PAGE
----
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Re: September Update on Sports

From: Peter F. Patel-Schneider <pfpschneider@gmail.com>
Date: Thu, 25 Sep 2014 07:58:52 -0700
Message-ID: <54242DAC.8000106@gmail.com>
To: "martin.hepp@ebusiness-unibw.org" <martin.hepp@ebusiness-unibw.org>
CC: Kingsley Idehen <kidehen@openlinksw.com>, W3C Web Schemas Task Force <public-vocabs@w3.org>
Just because something is done in Cyc (or DBpedia, or Freebase, or SUMO, or 
...) some particular way does not mean that it should be done in schema.org 
(or DBpedia, or Freebase, or ...) that way.  This would be true even if the 
goals of Cyc (or ...) were very similar to the goals of schema.org (or ...). 
However, just because something is done in Cyc (or ...) in some particular way 
does not mean that it should *not* be done in schema.org (or ...) that way.  I 
would hope that even if we think that the people behind Cyc are not giants 
that we can do better than otherwise if we stand on their shoulders (or maybe 
on their toes).



The reason to have sub- and super-sports is to be able to talk about sports at 
different levels of granularity, letting content producers describe their 
information in a natural way but also letting content consumers extract the 
information that they need.  There are lots of concepts that can benefit from 
this sort of treatment, from artistic genres to professions to cuisines.



One reason to look at the precise details of how Cyc handles this 
representational meme is to see how a powerful representation formalism can 
provide support for many aspects of the meme.  The Cyc-based solution can then 
be examined to determine better ways to support the meme in less-powerful 
formalisms.


peter



On 09/25/2014 07:28 AM, martin.hepp@ebusiness-unibw.org wrote:
>
> On 25 Sep 2014, at 16:08, Peter F. Patel-Schneider <pfpschneider@gmail.com> wrote:
>
>> That's the general approach.
>>
>> peter
>
> Why should this be the general approach for schema.org?
>
> Note that Cyc and schema.org have different goals:
>
> Cyc is "an artificial intelligence project that attempts to assemble a comprehensive ontology and knowledge base of everydaycommon sense knowledge, with the goal of enabling AI applications to perform human-like reasoning."
>
> Schema.org is "a collection of schemas that webmasters can use to markup HTML pages in ways recognized by major search providers, and that can also be used for structured data interoperability".
>
> Compare the definition of "place" in Cyc with that one in schema.org:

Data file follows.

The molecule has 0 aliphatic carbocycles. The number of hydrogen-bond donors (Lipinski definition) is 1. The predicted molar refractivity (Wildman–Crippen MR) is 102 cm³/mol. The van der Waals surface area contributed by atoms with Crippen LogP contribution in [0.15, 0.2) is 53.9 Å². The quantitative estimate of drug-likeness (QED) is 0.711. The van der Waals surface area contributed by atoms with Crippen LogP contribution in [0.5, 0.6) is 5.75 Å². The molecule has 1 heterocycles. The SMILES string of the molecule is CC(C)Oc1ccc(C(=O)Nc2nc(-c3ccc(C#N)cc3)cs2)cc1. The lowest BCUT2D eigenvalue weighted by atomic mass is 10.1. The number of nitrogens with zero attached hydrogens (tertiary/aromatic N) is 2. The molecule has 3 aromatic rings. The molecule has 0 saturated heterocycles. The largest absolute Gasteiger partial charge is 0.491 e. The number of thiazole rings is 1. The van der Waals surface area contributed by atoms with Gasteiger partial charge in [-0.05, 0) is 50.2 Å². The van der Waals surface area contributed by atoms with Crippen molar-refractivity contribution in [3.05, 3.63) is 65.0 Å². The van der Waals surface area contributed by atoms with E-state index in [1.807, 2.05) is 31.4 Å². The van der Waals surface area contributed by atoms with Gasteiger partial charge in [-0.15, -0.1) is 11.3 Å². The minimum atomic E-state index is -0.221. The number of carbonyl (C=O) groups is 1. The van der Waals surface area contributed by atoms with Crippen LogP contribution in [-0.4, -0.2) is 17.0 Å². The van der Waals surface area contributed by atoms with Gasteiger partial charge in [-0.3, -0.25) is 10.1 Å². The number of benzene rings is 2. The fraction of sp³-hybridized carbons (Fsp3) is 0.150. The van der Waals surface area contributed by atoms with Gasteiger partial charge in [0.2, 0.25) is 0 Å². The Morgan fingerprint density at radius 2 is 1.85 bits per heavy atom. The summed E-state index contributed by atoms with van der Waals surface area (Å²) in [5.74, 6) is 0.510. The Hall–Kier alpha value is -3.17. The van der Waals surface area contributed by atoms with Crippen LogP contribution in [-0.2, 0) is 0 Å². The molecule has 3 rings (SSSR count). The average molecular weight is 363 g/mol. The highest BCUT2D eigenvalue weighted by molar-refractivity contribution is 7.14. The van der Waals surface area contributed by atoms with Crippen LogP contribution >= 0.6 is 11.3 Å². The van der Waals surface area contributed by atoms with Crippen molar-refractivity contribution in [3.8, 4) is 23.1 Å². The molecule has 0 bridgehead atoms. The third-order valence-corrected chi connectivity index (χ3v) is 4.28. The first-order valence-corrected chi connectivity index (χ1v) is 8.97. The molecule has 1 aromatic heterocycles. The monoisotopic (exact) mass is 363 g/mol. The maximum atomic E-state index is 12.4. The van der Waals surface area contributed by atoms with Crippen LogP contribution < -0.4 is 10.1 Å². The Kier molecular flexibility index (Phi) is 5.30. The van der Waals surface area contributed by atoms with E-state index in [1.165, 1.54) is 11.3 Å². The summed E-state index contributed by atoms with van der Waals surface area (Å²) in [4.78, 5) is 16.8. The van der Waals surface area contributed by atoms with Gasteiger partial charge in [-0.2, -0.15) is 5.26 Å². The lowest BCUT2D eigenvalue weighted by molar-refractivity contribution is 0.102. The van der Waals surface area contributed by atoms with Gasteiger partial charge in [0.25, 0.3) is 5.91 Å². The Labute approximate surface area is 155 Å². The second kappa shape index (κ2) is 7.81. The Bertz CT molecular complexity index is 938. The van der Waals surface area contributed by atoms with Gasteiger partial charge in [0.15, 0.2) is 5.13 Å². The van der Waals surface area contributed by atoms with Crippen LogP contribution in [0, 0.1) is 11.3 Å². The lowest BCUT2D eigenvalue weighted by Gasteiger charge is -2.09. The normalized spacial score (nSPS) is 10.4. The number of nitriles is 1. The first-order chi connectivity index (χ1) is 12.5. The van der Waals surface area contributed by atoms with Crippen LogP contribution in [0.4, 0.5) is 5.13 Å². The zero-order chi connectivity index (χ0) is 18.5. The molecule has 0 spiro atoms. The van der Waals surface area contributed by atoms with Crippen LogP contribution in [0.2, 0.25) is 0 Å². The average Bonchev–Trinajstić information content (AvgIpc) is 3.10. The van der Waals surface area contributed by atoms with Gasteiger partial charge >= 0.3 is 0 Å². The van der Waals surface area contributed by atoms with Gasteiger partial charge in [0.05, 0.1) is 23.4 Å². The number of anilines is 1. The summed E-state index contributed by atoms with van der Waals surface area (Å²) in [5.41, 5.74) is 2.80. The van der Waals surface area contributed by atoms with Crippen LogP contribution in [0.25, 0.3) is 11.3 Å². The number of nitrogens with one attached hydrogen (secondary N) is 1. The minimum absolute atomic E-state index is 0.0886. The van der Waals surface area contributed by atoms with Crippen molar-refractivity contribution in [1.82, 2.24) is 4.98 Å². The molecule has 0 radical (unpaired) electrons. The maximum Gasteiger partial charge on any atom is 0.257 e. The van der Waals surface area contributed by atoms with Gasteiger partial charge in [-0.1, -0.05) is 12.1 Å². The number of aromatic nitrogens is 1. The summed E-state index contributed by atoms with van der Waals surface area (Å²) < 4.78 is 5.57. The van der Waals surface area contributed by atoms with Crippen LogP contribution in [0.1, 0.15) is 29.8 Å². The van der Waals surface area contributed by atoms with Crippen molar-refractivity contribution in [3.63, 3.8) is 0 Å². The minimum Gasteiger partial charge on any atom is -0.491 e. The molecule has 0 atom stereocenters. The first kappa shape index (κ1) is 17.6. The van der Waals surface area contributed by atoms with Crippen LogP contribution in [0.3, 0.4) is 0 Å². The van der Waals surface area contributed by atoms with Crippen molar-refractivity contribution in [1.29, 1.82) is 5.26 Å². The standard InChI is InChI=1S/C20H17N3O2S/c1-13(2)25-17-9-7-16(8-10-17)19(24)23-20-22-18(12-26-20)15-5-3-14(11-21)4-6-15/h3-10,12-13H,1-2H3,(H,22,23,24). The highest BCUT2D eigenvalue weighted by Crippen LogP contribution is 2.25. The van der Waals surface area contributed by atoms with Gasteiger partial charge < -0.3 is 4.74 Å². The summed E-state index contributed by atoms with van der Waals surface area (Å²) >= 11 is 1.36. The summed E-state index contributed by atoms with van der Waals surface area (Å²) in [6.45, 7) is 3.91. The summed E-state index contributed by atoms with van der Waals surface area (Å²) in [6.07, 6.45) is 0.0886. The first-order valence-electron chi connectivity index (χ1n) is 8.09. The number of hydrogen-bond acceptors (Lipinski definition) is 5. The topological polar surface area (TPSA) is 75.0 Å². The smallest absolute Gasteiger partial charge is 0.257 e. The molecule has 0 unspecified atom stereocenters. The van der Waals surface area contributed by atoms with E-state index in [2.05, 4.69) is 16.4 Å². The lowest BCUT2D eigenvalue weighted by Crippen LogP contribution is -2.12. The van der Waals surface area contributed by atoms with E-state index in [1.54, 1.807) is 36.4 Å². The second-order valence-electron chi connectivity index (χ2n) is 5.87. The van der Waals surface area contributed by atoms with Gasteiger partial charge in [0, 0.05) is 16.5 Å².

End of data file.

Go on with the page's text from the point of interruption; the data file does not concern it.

>
> Cyc: "A specialization of EnduringThing_Localized (q.v). Each instance of Place is a spatial thing which has a relatively permanent location. Thus, in a given microtheory, each Place is stationary with respect to the frame of reference of that microtheory."
>
> Schema.org: "Entities that have a somewhat fixed, physical extension."
>
> A clean conceptual foundation is in general good for schema.org, but it is not the only dimension for judging the quality of modeling choices. How well typical Web developers can grasp the intension of the concepts is similarly important.
>
> This is why Cyc may have the type "human that is not an infant":
>
> http://sw.opencyc.org/concept/Mx8Ngx4rwROrhZwpEbGdrcN5Y29ycB4rIcwFloGUQdeMlsOWYLFB2x4rvVjLpZwpEbGdrcN5Y29ycA
>
> Schema.org will likely not have it, at least not under that name.
>
> Martin
>
> Best wishes / Mit freundlichen Grüßen
>
> Martin Hepp
>
> -------------------------------------------------------
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>
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>
>
> On 25 Sep 2014, at 16:08, Peter F. Patel-Schneider <pfpschneider@gmail.com> wrote:
>
>> That's the general approach.
>>
>> peter
>>
>> On 09/25/2014 06:51 AM, Kingsley Idehen wrote:
>>> On 9/24/14 2:59 PM, Peter F. Patel-Schneider wrote:
>>>> Intriguing.
>>>>
>>>> Is there going to be a non-trivial theory of sports.  For example, will
>>>> there be sub-sports?
>>>>
>>>> peter
>>>>
>>>
>>> Peter,
>>>
>>> How about the OpenCyc description of Sports [1] ?
>>>
>>> [1] http://linkeddata.uriburner.com/c/9C7VWH6J -- Sports
>>>
>>>
>>> Kingsley
>>>>
>>
>
Received on Thursday, 25 September 2014 14:59:24 UTC

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